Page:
[Haskell-beginners] Re: Is Haskell for me?

Jon Harrop jon at ffconsultancy.com
Sat Nov 21 13:02:33 EST 2009

On Saturday 21 November 2009 11:56:09 Ben Lippmeier wrote:
> Hmm. I'd be careful about conflating algorithmic complexity with memory
> management issues.

No need. Just look at how badly the performance scales for Haskell vs other 
languages. For example, inserting 1-16 million floating point key/values into 
a hash table:

          Haskell         OCaml         F#
 1M:   3.198s   1.0x   1.129s  1.0x  0.080s  1.0x
 2M:   8.498s   2.7x   2.313s  2.0x  0.138s  1.7x
 4M:  25.697s   8.0x   4.567s  4.0x  0.281s  3.5x
 8M:  97.994s  30.6x  10.450s  9.3x  0.637s  8.0x
16M: 388.080s 121.4x  23.261s 20.6x  1.338s 16.7x

Note that Haskell is 290x slower than F# on that last test.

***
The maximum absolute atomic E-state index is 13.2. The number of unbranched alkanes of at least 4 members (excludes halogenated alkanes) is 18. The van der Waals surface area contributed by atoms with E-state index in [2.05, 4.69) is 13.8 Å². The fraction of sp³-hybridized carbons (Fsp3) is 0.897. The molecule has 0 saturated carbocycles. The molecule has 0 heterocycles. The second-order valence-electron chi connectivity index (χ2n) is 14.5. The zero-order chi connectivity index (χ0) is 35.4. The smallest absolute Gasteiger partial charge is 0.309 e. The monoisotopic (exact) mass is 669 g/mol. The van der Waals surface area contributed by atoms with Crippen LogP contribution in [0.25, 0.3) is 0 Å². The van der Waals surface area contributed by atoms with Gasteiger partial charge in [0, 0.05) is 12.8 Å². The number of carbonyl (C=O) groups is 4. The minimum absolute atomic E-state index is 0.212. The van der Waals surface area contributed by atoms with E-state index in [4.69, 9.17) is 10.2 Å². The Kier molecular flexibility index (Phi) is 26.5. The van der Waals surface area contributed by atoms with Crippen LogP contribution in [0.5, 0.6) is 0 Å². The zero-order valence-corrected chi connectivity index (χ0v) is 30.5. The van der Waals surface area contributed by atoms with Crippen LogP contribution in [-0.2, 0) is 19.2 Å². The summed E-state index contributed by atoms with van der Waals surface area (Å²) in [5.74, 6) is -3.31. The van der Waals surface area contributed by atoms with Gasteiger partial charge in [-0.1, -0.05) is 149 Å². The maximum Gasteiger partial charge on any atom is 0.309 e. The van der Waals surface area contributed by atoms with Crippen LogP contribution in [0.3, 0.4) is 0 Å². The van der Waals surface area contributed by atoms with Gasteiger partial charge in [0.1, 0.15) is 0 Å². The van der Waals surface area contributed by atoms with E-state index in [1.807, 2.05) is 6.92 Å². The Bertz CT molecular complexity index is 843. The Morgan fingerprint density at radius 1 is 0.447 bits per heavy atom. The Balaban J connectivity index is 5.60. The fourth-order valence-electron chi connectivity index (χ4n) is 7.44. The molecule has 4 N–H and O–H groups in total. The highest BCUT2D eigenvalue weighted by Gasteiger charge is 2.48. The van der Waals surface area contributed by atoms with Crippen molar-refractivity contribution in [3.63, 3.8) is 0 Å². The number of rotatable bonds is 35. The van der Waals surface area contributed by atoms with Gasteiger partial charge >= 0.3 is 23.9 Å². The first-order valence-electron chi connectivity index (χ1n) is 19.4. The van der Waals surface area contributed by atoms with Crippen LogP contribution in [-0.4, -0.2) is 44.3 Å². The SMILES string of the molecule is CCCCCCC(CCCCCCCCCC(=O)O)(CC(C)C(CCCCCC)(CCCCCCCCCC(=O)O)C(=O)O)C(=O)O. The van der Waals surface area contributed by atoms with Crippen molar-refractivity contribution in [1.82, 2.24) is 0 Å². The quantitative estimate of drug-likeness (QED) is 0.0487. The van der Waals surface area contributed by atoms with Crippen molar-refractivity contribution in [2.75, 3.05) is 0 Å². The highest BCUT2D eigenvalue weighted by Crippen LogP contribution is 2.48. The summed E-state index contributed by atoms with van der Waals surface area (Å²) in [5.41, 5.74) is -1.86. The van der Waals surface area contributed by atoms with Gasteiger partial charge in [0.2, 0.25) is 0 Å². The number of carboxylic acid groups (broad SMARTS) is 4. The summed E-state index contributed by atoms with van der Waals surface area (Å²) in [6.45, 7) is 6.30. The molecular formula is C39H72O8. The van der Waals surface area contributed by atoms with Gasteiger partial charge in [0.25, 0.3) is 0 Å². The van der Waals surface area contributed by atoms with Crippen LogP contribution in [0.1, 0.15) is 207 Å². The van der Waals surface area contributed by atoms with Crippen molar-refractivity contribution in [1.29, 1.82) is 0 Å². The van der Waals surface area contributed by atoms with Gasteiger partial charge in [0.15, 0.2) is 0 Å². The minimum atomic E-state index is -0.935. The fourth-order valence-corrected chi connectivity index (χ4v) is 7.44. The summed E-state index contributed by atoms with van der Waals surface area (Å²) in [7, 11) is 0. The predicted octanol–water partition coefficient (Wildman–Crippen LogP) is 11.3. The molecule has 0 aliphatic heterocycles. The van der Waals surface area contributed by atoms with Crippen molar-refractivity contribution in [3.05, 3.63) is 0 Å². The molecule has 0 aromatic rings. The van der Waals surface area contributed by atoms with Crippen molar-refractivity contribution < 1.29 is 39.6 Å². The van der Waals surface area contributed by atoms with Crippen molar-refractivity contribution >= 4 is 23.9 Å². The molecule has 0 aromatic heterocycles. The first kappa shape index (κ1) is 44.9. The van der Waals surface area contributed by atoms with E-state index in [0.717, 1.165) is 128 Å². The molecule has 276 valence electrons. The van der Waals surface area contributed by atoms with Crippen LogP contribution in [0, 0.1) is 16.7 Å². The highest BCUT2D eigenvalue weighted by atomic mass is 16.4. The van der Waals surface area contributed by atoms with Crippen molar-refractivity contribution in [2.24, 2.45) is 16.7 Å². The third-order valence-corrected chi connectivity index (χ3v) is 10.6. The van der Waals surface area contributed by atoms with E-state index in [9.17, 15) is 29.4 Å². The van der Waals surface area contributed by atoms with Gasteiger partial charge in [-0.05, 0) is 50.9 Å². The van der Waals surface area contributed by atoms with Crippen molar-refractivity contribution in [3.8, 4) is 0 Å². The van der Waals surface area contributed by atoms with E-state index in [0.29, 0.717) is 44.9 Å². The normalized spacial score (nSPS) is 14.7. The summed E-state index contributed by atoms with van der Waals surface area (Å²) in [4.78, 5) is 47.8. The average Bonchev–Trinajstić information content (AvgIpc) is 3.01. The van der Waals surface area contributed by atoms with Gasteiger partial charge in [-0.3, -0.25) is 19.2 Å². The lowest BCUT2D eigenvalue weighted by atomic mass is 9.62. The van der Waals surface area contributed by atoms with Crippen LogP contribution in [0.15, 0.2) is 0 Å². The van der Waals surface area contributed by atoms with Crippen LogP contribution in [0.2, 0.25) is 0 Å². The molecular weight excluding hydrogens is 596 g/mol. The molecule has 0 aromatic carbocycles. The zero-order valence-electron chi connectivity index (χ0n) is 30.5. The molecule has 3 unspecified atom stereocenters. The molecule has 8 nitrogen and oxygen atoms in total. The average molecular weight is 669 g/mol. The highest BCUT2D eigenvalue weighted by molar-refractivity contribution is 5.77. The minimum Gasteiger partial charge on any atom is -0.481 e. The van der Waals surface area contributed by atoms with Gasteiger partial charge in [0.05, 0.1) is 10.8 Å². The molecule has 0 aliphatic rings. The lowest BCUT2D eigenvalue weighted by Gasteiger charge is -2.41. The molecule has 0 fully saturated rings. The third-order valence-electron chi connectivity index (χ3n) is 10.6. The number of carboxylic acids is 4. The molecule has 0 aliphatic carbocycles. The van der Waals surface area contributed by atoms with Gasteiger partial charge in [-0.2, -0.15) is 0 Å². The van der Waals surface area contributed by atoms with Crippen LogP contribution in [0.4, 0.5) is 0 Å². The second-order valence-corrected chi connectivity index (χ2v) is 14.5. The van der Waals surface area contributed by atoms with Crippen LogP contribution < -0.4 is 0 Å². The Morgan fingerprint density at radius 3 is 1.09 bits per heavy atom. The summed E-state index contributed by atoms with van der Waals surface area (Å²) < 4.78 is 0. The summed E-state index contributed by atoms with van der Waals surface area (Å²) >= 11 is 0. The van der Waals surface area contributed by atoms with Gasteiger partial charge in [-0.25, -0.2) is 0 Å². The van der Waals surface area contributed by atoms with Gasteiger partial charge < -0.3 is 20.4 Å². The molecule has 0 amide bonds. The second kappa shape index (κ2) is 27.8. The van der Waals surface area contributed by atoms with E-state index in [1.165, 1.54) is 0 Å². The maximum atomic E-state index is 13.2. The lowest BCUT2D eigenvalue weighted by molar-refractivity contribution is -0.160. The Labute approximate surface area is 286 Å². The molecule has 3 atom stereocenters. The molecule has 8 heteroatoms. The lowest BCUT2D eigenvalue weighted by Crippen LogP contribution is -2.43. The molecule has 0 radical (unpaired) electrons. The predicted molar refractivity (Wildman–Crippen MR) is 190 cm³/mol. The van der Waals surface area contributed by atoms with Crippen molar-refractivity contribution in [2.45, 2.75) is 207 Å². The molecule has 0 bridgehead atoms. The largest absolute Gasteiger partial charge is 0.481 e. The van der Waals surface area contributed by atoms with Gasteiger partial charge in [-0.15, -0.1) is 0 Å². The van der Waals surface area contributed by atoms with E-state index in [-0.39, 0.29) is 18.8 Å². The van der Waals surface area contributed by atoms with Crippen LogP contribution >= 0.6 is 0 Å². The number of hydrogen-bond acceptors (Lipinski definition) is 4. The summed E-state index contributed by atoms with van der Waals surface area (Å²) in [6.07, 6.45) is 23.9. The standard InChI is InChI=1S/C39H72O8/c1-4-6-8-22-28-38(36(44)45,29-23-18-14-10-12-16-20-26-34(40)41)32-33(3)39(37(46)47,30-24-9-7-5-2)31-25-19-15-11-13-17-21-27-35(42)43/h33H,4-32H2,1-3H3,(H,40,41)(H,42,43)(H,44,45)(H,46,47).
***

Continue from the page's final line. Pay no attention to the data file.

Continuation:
In practice, you would turn to a purely functional dictionary in Haskell based 
upon balanced binary trees in order to work around this long-standing bug in 
the GC but those trees incur O(log n) indirections and typically run orders 
of magnitude slower than a decent hash table.

Suffice to say, Haskell is nowhere near being in the ballpark of C++'s 
performance for basic functionality like dictionaries and sorting.

> By the above reasoning, if I were to run any program 
> using arrays on a system with a two space garbage collector (which copies
> all live objects during each GC) I could say the worst case algorithmic
> complexity was O(n). That doesn't sound right.

Can you write a program that demonstrates this effect as I did?

> I could take this further and say that in a virtual memory system, there is
> a chance that the whole heap gets copied to the disk and back between each
> array update.

Can you write a program that demonstrates this effect as I did?

Dr Jon Harrop, Flying Frog Consultancy Ltd.

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